Deep inside the historic centre of Fez, you lose your sense of time. Not just the hours - it's hard to guess how long you've been wandering through the maze of loud and aromatic shops - but also the centuries. There are few indications in this old Moroccan city that life has changed much since it was founded in the 9th century or since it grew to about this size in the 13th century.
The Medina of Fez still has the madrasas, the fondouks, the mosques and the palaces that were built during the early years. It can sometimes be hard to notice them in the compact urban development but if you can find the right door and go inside, you'll know you have stepped back in time.
The entrance to the Bou Inania Madrasa, for example, is just a brass door in an alleyway of shops with an orange juice cart obscuring the entrance. But inside this historic religious school built in the 1300s is a beautiful courtyard decorated with colourful geometric tilework, carved plaster and lattice screens made from cedar.
Built even earlier is the University of Al Quaraouiyine, which is said to be the oldest university in the world, having been founded in 859. It doesn't have elaborate decorations but the understated elegance has been focusing the minds of young students for centuries.
You can easily spend days exploring the historic sights - places like the roadside inn called the Fondouk el-Nejjarine, the summer palace of Dar Batha and the mausoleum for the founder of Fez, Moulay Idriss. But it's getting between them where the real energy of Fez lies.
So many of the streets within the ancient walled city are dedicated to the markets, or 'souks' as they're called in Morocco. They are selling food, of course, with weaved baskets of spices, tables with piles of fresh vegetables and nervously-clucking chickens in cages.
But there are also the traditional wares that are still being made the traditional way. In one small square, men sit on stools outside banging copper into place to make pots. I peek through a wooden door and see workers with large looms. And follow the little alleyways and you'll come across the infamous tanneries where the animal skins are treated in the open air.
Try to find any of these things intentionally and you may have no chance, though. It's not just your sense of time you lose in the Medina of Fez, it's also your sense of direction. The labyrinthine streets and alleys follow no pattern, having grown organically at a time when urban planning was not deemed significant. Signs are virtually non-existent and the GPS signal struggles to reach past the multi-level buildings into the narrow laneways.
Often I find that local people will warn me that the street ahead is closed and point me a different direction. They seem helpful but it doesn't take long until I realise they are just directing me towards their shops. I start to ignore them and usually just head down the street anyway and discover that it's open - a miracle! Except the time that I realise it is indeed closed and have to double back, red-faced, to the laughter of the man who had tried to help me.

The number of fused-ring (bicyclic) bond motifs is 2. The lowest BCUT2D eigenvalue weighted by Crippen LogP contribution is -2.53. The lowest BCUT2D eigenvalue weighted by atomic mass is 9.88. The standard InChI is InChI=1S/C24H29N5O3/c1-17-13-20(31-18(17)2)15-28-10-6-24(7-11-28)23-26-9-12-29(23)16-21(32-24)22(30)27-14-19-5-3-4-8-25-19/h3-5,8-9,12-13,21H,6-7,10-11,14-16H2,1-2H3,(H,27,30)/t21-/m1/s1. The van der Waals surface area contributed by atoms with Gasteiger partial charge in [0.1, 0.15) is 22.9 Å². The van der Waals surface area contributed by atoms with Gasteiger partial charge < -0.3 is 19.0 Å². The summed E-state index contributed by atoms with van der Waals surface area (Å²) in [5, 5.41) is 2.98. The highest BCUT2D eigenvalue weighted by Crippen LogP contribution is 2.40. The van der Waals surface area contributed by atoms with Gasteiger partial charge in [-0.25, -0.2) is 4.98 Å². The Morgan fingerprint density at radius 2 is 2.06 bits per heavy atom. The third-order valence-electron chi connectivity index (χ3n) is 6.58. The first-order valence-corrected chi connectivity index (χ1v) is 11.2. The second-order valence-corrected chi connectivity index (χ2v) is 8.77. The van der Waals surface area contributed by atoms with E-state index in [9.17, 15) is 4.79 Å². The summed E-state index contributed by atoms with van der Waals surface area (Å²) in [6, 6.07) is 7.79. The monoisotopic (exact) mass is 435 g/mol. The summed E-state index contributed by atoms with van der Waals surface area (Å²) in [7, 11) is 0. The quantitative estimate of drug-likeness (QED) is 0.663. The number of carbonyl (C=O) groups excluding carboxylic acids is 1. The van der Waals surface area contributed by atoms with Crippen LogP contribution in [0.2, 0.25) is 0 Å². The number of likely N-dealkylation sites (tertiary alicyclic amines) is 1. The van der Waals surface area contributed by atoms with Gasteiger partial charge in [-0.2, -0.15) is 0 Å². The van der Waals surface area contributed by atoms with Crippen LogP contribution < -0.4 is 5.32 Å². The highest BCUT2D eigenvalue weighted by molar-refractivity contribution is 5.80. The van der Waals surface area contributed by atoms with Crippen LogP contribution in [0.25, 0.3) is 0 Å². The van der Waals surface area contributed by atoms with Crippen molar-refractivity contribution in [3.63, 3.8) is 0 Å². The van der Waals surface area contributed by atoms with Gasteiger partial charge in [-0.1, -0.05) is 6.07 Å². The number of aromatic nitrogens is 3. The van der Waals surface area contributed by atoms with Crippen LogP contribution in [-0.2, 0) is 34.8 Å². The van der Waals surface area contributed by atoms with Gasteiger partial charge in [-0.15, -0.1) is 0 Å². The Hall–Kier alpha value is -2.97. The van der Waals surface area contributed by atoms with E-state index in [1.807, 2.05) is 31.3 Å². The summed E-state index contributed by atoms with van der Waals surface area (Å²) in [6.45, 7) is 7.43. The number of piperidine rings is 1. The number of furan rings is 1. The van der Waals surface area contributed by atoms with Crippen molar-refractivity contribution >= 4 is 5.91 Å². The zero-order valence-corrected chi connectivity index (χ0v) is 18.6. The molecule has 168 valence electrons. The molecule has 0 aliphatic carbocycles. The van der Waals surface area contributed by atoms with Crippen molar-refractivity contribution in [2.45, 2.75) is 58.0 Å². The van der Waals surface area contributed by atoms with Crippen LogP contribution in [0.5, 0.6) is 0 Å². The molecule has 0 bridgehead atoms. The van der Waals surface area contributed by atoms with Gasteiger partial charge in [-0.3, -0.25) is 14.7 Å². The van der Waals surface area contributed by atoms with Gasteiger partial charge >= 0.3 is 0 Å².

You will get hassled by touts and vendors in Fez unfortunately and they can be quite persistent - although an air of confidence seems to be the best shield against them (I'm convinced these amateur psychologists can detect their easiest targets by the way we react). But this aside, I find Fez to be the most interesting of Morocco's cities.
Marrakech has become the most popular in recent years and I certainly love the vibrant colours of the city, the Islamic architecture, and the liveliness of its medina. But on my last visit to Marrakech, I felt as though everything was becoming a boutique hotel or a trendy café designed the way a tourist imagines Morocco should be.
Fez has resisted this temptation and, as a result, feels timeless. The carpets hanging from the racks in the street are similar to the ones that have always hung here. The old woman sitting with her table of boiled lollies may well have been sitting there for decades, as far as I know.
Outside the earthen walls of this old part of town, things seem more like you would expect from any city around the world. But when you're inside them - in the crooked alleyways with just glimpses of sunlight, smoke billowing up from stoves, the glow of lamps reaching out from stalls - you're in the Morocco that is more than just what you imagine it to be.
You can fly from Australia to Morocco with just one stop in Doha, or use one of the many connections through Europe. A budget room in the Fez Medina is from about $20 a night and a 5 star is from about $140. A local meal is less than $5.
- Michael Turtle is a journalist who has been travelling the world full-time for eight years. Read more about his travel adventures at timetravelturtle.com